Episodic correlations in behavioural lateralisation differ between a poison frog and its mimic

Published: 18-11-2020| Version 2 | DOI: 10.17632/bt33w4h3b9.2
Hannah Anderson,
David Fisher,
James Barnett,
Brendan McEwen,
Justin Yeager,
Jonathan Pruitt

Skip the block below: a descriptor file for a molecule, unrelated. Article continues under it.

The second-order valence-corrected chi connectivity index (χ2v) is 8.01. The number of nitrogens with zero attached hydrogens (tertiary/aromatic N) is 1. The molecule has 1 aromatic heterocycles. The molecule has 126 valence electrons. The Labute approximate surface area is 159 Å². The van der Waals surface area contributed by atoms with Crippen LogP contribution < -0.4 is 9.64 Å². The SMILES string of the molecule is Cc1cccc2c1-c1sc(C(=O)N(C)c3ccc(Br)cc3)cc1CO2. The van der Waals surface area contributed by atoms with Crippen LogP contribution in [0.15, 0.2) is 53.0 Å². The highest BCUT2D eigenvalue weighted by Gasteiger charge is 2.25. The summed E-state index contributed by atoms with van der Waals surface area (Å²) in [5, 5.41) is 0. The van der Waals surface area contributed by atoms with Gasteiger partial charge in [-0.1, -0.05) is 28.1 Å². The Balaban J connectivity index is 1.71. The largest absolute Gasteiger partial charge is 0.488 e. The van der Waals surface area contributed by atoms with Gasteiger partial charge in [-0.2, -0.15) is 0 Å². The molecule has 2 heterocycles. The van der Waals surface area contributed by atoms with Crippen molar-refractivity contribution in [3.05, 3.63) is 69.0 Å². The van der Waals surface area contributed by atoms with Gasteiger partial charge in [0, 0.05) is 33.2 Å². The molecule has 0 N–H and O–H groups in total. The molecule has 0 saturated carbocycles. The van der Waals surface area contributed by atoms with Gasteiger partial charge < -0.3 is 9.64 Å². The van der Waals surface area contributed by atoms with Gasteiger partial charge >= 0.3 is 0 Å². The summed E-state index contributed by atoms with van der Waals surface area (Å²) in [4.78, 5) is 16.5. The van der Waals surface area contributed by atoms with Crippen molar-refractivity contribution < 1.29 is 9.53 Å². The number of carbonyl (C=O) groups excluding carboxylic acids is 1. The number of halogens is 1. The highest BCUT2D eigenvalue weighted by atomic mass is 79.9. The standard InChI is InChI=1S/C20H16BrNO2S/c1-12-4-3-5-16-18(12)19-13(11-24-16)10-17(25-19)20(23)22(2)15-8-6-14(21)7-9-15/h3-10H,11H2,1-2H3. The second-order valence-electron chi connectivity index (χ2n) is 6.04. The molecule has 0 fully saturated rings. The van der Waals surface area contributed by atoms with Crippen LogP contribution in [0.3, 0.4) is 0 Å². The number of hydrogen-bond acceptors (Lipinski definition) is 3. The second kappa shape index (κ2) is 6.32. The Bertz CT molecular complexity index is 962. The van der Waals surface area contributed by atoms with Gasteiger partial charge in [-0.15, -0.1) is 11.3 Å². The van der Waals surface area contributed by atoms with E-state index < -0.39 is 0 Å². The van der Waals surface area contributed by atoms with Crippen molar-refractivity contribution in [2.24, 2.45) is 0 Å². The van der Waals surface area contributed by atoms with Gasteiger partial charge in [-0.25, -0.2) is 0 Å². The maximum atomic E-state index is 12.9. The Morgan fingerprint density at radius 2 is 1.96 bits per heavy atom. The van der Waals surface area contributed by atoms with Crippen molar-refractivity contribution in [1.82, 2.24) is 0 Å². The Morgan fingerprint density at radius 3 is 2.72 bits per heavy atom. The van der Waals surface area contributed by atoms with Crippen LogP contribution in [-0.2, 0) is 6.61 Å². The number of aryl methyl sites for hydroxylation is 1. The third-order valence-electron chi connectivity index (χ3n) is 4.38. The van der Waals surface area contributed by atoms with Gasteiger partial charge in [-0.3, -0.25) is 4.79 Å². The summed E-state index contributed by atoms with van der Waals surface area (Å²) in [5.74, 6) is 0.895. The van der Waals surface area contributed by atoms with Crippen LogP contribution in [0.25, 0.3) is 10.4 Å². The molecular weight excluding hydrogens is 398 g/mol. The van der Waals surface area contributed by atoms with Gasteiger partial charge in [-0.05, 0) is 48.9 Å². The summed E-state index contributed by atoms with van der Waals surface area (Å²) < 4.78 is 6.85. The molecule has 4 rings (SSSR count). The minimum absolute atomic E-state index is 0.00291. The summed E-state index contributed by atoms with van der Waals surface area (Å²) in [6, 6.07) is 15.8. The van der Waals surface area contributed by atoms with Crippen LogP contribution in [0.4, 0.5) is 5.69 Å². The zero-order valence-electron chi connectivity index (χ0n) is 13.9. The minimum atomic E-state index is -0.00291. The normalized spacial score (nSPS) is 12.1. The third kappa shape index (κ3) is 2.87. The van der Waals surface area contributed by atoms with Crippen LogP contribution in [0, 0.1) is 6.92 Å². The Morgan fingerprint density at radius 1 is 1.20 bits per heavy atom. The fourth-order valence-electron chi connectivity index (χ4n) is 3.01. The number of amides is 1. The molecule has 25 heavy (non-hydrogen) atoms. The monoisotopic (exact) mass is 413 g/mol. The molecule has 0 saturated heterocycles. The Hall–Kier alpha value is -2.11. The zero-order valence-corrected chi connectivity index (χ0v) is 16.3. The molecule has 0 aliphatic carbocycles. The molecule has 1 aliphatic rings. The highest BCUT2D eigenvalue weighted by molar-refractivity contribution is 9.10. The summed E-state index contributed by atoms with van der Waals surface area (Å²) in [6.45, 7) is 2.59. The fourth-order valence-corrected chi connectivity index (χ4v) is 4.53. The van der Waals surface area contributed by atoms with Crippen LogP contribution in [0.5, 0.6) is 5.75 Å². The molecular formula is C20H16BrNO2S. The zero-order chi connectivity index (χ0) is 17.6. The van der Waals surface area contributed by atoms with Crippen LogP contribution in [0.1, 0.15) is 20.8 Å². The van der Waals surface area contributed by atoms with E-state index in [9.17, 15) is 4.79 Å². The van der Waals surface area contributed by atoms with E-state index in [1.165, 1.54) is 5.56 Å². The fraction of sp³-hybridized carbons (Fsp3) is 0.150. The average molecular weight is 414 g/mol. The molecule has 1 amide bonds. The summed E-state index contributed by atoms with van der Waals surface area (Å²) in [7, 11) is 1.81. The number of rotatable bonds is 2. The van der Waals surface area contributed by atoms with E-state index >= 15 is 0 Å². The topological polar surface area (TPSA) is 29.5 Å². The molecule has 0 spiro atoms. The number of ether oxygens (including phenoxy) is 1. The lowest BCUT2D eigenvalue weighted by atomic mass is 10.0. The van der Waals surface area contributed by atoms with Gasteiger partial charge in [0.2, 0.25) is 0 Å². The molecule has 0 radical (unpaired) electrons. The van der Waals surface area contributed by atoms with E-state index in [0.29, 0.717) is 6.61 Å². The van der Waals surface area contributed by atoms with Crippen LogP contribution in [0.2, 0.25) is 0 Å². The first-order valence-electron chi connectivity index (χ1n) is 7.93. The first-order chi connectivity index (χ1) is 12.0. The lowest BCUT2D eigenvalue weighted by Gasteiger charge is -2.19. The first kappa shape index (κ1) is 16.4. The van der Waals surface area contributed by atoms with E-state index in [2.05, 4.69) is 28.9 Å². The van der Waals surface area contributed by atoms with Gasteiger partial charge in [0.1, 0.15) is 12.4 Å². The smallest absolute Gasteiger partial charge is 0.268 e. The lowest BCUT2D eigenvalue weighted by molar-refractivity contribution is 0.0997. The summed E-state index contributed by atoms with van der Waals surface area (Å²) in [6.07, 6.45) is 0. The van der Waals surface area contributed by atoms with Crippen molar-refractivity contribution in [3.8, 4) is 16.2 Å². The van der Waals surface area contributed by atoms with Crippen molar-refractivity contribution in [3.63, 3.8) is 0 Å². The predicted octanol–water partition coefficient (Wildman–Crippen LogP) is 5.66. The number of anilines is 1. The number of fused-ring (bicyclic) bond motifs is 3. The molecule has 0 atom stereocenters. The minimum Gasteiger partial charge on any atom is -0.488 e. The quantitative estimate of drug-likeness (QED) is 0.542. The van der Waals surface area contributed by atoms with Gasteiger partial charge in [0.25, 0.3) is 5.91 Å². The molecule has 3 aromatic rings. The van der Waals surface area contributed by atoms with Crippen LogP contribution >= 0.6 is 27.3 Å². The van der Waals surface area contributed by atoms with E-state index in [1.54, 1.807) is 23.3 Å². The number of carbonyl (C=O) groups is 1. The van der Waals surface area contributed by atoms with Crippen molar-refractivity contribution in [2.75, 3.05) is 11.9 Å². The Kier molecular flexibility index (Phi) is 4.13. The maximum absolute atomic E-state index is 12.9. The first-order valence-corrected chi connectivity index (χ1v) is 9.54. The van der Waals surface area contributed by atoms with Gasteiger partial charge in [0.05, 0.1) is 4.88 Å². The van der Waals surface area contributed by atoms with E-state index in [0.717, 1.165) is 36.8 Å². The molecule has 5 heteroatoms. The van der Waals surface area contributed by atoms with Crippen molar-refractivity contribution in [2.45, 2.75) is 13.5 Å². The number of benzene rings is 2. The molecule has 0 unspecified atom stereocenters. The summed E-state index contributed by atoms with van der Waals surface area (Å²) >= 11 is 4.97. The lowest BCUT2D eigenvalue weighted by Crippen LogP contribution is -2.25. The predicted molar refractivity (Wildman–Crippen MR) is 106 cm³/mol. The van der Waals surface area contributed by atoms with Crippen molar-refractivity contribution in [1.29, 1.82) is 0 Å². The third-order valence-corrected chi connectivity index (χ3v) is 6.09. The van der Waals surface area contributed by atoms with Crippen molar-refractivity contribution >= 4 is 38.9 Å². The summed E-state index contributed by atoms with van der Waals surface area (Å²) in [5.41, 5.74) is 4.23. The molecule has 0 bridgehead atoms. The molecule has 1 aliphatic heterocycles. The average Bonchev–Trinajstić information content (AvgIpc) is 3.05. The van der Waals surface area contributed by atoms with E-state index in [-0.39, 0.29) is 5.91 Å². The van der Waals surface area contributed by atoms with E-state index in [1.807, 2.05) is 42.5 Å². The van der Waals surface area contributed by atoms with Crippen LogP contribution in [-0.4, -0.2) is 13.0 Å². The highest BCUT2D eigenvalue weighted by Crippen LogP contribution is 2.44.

We tested three primary hypotheses: 1) behaviours will be lateralised, either at the individual or population level, 2) behaviours will show complementary laterality such that different tasks will be allocated to different sides of the animal, and 3) the scale of lateralisation will differ between social and non-social behaviours, such that social behaviours will be lateralised at the population level while non-social behaviours will be lateralised only at the individual level, allowing for social behaviours to be coordinated while non-social behaviours remain unpredictable. We also conducted a further exploratory analysis to determine the presence of lateralisation-based within-individual correlations. Experiments were conducted on sympatric populations of the Ecuador poison frog, Ameerega bilinguis, and its Batesian mimic the sanguine dart frog, Allobates zaparo. Individuals repeatedly experienced four types of trials where they were exposed to a conspecific (Am. bilinguis/Al. zaparo), a heterospecific (Am. bilinguis/Al. zaparo), prey (live termites) or a simulated predator (the human observer). All trials were then analysed for lateralised eye use inspecting the stimulus (in the conspecific, heterospecific and prey trials) or for escape direction (in the simulated predator trials).